Falcons: Where does Kyle Pitts salary rank among tight ends in the NFL?

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Kyle Pitts signed his rookie contract, marking the last domino of the Falcons 2021 rookie class to fall. As a fourth-overall selection, Pitts’ contract figures were going to mimic those of other highly drafted rookies, which Jake Gordon broke down as the official details have yet to be released.

While we don’t have the yearly values yet, they are typically on an increasing scale for base salary, and the cap hit increases by a small amount each season. The signing bonus typically remains the same. For example, Baker Mayfield signed a four-year, $32.6 million deal with a $21.9 million signing bonus. In 2018, his base salary was $480k with a $5.46 million signing bonus for a cap hit of $5.94 million. In 2019, his base salary jumped to $570k with the same $5.46 million signing bonus, which, when combined with his $1.395 million roster bonus, created a $7.42 million cap hit.

Pitts’ contract should look pretty similar, and the Falcons will have him under control until the 2026 offseason if they exercise his fifth-year option. Atlanta may have structured Pitts’ deal differently, as their cap space situation is different from the 2018 Browns. OverTheCap has its own prediction model, and this is what it looks like:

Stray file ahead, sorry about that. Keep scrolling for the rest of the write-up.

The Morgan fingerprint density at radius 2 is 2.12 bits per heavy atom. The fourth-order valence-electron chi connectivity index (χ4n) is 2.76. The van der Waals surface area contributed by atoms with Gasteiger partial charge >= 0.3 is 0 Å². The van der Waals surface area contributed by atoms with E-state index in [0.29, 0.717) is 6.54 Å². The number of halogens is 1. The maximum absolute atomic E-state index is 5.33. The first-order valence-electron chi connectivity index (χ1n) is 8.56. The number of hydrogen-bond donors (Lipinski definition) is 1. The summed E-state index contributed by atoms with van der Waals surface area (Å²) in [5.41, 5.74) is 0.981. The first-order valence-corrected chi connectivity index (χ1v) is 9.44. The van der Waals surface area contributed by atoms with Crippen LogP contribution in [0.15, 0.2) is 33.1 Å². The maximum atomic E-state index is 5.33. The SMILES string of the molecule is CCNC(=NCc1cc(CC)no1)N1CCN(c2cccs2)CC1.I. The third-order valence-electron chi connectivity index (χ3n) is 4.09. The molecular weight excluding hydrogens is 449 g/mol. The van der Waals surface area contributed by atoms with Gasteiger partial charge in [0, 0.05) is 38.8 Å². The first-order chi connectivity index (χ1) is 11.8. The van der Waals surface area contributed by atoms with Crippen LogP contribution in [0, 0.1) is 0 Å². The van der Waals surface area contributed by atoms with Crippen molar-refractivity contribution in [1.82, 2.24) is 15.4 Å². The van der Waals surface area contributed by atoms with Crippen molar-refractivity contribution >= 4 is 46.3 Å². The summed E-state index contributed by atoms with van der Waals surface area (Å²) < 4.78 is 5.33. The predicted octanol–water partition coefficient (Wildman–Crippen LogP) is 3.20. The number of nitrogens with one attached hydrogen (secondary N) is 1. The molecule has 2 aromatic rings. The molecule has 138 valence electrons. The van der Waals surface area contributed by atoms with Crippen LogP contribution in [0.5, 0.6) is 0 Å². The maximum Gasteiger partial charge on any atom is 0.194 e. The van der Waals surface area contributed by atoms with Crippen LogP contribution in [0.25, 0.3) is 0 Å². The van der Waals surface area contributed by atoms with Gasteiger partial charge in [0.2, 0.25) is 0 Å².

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This is a little different from Mayfield’s model, but I would expect the actual numbers to be closer to what they predict. Regardless, the cap hit is still the same and the money is fully guaranteed. The base salary and signing bonus numbers are the key factors at play.

With that kind of money, it will be curious to see where he ranks among the league’s tight ends in different financial metrics. Per OverTheCap, the total value of his rookie contract — $32,910,588 — ranks seventh among NFL tight ends, behind George Kittle, Travis Kelce, Jonnu Smith, Zach Ertz, Austin Hooper, and Hunter Henry — in order. His AAV also ranks seventh. In both parameters, he ranks higher than Darren Waller, who is undoubtedly a top-four tight end.
Pitts is being paid like an elite player at his position on his rookie deal, but his potential warrants the unprecedented contract. The scarier thought should be what his second contract will look like in a few years.
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